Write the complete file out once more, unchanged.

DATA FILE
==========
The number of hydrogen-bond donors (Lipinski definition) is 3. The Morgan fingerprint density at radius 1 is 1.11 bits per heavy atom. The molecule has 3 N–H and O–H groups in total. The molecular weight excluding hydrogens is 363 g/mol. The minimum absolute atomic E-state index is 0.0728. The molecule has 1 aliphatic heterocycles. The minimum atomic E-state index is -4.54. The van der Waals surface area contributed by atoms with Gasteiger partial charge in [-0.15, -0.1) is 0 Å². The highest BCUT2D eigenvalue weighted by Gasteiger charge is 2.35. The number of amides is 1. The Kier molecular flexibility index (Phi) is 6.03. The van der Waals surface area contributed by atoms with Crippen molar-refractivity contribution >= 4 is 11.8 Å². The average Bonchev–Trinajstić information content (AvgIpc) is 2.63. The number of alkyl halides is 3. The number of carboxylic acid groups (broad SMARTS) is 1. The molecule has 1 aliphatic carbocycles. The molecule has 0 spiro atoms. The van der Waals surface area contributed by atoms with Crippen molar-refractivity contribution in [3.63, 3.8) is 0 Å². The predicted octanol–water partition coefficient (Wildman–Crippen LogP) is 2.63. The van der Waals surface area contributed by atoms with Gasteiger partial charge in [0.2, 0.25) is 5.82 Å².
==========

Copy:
The number of hydrogen-bond donors (Lipinski definition) is 3. The Morgan fingerprint density at radius 1 is 1.11 bits per heavy atom. The molecule has 3 N–H and O–H groups in total. The molecular weight excluding hydrogens is 363 g/mol. The minimum absolute atomic E-state index is 0.0728. The molecule has 1 aliphatic heterocycles. The minimum atomic E-state index is -4.54. The van der Waals surface area contributed by atoms with Gasteiger partial charge in [-0.15, -0.1) is 0 Å². The highest BCUT2D eigenvalue weighted by Gasteiger charge is 2.35. The number of amides is 1. The Kier molecular flexibility index (Phi) is 6.03. The van der Waals surface area contributed by atoms with Crippen molar-refractivity contribution >= 4 is 11.8 Å². The average Bonchev–Trinajstić information content (AvgIpc) is 2.63. The number of alkyl halides is 3. The number of carboxylic acid groups (broad SMARTS) is 1. The molecule has 1 aliphatic carbocycles. The molecule has 0 spiro atoms. The van der Waals surface area contributed by atoms with Crippen molar-refractivity contribution in [3.63, 3.8) is 0 Å². The predicted octanol–water partition coefficient (Wildman–Crippen LogP) is 2.63. The van der Waals surface area contributed by atoms with Gasteiger partial charge in [0.2, 0.25) is 5.82 Å².